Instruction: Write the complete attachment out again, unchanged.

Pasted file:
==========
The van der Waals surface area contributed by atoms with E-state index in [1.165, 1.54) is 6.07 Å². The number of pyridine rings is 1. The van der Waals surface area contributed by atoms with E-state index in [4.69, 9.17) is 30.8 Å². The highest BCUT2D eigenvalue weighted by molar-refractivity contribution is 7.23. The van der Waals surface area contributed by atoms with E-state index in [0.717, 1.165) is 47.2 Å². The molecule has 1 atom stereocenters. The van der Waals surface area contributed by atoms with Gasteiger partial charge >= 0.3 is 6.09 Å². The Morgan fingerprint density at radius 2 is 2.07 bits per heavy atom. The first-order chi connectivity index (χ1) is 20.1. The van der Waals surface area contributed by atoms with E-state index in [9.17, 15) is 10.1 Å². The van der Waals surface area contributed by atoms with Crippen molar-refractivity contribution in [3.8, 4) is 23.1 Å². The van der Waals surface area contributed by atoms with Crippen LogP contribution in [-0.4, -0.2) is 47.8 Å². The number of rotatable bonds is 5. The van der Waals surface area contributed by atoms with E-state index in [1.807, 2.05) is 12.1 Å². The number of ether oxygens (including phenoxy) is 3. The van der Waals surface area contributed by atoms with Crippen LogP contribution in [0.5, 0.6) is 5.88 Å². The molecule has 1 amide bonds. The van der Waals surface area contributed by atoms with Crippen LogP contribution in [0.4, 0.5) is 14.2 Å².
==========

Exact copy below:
The van der Waals surface area contributed by atoms with E-state index in [1.165, 1.54) is 6.07 Å². The number of pyridine rings is 1. The van der Waals surface area contributed by atoms with E-state index in [4.69, 9.17) is 30.8 Å². The highest BCUT2D eigenvalue weighted by molar-refractivity contribution is 7.23. The van der Waals surface area contributed by atoms with E-state index in [0.717, 1.165) is 47.2 Å². The molecule has 1 atom stereocenters. The van der Waals surface area contributed by atoms with Gasteiger partial charge >= 0.3 is 6.09 Å². The Morgan fingerprint density at radius 2 is 2.07 bits per heavy atom. The first-order chi connectivity index (χ1) is 20.1. The van der Waals surface area contributed by atoms with E-state index in [9.17, 15) is 10.1 Å². The van der Waals surface area contributed by atoms with Crippen molar-refractivity contribution in [3.8, 4) is 23.1 Å². The van der Waals surface area contributed by atoms with Crippen LogP contribution in [-0.4, -0.2) is 47.8 Å². The number of rotatable bonds is 5. The van der Waals surface area contributed by atoms with E-state index in [1.807, 2.05) is 12.1 Å². The number of ether oxygens (including phenoxy) is 3. The van der Waals surface area contributed by atoms with Crippen LogP contribution in [0.5, 0.6) is 5.88 Å². The molecule has 1 amide bonds. The van der Waals surface area contributed by atoms with Crippen LogP contribution in [0.4, 0.5) is 14.2 Å².